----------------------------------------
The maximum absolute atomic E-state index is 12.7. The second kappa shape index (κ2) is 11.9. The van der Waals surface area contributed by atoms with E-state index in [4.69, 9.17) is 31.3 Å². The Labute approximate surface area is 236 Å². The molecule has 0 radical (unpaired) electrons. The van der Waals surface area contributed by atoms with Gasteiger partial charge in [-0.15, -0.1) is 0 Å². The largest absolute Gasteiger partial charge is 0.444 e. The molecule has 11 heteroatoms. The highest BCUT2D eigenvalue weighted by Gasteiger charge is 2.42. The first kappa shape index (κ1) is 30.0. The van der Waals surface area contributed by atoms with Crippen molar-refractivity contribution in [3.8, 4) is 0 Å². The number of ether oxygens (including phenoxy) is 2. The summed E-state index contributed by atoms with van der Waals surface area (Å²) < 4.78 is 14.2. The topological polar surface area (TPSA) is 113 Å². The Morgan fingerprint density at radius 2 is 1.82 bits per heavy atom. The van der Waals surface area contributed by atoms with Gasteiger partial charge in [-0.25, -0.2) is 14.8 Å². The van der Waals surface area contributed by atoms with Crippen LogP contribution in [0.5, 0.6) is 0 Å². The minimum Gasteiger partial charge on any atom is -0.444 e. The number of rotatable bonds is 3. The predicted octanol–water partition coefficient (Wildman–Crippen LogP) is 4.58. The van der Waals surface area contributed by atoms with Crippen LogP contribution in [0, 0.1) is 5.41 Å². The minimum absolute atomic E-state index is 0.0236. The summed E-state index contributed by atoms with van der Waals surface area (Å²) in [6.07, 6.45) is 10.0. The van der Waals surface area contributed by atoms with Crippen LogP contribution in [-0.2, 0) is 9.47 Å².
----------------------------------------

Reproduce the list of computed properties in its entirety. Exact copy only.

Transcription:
The maximum absolute atomic E-state index is 12.7. The second kappa shape index (κ2) is 11.9. The van der Waals surface area contributed by atoms with E-state index in [4.69, 9.17) is 31.3 Å². The Labute approximate surface area is 236 Å². The molecule has 0 radical (unpaired) electrons. The van der Waals surface area contributed by atoms with Gasteiger partial charge in [-0.15, -0.1) is 0 Å². The largest absolute Gasteiger partial charge is 0.444 e. The molecule has 11 heteroatoms. The highest BCUT2D eigenvalue weighted by Gasteiger charge is 2.42. The first kappa shape index (κ1) is 30.0. The van der Waals surface area contributed by atoms with Crippen molar-refractivity contribution in [3.8, 4) is 0 Å². The number of ether oxygens (including phenoxy) is 2. The summed E-state index contributed by atoms with van der Waals surface area (Å²) < 4.78 is 14.2. The topological polar surface area (TPSA) is 113 Å². The Morgan fingerprint density at radius 2 is 1.82 bits per heavy atom. The van der Waals surface area contributed by atoms with Gasteiger partial charge in [-0.25, -0.2) is 14.8 Å². The van der Waals surface area contributed by atoms with Crippen LogP contribution in [0.5, 0.6) is 0 Å². The minimum Gasteiger partial charge on any atom is -0.444 e. The number of rotatable bonds is 3. The predicted octanol–water partition coefficient (Wildman–Crippen LogP) is 4.58. The van der Waals surface area contributed by atoms with Crippen LogP contribution in [0, 0.1) is 5.41 Å². The minimum absolute atomic E-state index is 0.0236. The summed E-state index contributed by atoms with van der Waals surface area (Å²) in [6.07, 6.45) is 10.0. The van der Waals surface area contributed by atoms with Crippen LogP contribution in [-0.2, 0) is 9.47 Å².